Happy Monday! The Muster is a weekly round-up of interesting health related news, discussion and products. The theme for this week’s Muster is the sweet stuff. The nectar of life. The good sugasuga.
The WHO released their Guideline: Sugars Intake for Adults & Children. A quick summary from The Lancet is a worthwhile read. No sugar lobby bodies financed the guidelines, which is a step in the right direction. Industry players were permitted to participate in public consultations. The WHO uses the term free sugars which refers to added or processed sugars.
- WHO recommends a reduced intake of free sugars throughout the lifecourse (strong recommendation).
- In both adults and children, WHO recommends reducing the intake of free sugars to less than 10% of total energy intake (strong recommendation).
- WHO suggests a further reduction of the intake of free sugars to below 5% of total energy intake (conditional recommendation).
The evidence showed, predictably, that a high intake of free sugar leads to weight gain and to dental cavities, particularly in children. The evidence also showed that decreasing free sugar intake leads to weight loss. This will surprise few of us, but now it’s on the books.
This is a really cool documentary on everyone’s favourite macronutrient: Carb-Loaded – A Culture Dying to Eat. About the filmmaker, Lathe Poland:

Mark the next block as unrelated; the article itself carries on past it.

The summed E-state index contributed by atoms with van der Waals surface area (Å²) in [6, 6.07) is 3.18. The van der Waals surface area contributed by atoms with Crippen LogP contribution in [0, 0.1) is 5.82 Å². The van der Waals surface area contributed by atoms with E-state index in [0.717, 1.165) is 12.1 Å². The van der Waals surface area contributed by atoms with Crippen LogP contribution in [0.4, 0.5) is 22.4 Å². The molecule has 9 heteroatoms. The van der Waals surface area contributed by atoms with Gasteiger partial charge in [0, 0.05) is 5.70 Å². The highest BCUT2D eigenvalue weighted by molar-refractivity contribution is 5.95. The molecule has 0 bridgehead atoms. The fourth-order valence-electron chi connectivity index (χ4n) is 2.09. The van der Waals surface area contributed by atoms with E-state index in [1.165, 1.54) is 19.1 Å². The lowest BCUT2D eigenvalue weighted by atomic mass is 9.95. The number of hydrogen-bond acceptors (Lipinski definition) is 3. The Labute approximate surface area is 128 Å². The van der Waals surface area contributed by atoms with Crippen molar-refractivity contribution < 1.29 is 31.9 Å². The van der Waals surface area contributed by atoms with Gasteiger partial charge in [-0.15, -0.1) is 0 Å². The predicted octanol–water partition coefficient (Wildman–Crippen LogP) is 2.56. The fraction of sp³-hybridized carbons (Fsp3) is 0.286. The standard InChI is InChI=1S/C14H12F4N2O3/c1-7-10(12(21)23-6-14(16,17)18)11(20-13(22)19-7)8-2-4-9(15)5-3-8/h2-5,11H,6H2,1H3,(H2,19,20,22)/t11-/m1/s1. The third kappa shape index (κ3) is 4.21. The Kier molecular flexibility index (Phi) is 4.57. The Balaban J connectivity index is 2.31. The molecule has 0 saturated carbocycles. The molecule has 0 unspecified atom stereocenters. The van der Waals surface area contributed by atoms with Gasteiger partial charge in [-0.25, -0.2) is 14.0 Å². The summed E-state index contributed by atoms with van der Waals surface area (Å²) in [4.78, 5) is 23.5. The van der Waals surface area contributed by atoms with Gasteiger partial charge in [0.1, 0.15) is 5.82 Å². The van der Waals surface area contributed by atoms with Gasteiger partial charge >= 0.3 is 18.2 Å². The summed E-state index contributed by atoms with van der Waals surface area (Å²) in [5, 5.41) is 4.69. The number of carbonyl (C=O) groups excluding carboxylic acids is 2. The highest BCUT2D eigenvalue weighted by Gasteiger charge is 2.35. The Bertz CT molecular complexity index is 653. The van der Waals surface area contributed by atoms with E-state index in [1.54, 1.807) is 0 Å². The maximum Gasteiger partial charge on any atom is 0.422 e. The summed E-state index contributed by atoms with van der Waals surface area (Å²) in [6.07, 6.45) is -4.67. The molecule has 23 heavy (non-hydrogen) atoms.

I love sugar. I love chocolate chip cookies, hot chocolate, ice cream and candy. And I put a lot of effort into feeding my body appropriately so my cravings for the sugary foods are reduced and manageable. Usually sugar cravings are really about being thirsty, being tired, being bored, being sad or being anxious. So, when I am craving sugar I try to address all of those things first. Then I have some Moroccan Mint Tea (I love this one from Numi). If that doesn’t work, I usually just eat something sweet that I really, really want. Usually, because I’ve sorted myself out otherwise, I can have one serving of something awesome and get on with my day.
Natural sweeteners can be confusing. Here is an awesome conversion chart courtesy of the Institute for Integrative Nutrition on how to get rid of the white sugar. Now, most of these sweeteners are also free sugars, as described by the WHO above. They have an enhanced nutritional profile and a lower glycemic index than white sugar. They’re better for you but you still need to moderate any sweet thing you add to the food you make. The big exception is stevia, which is very sweet but has no sugar.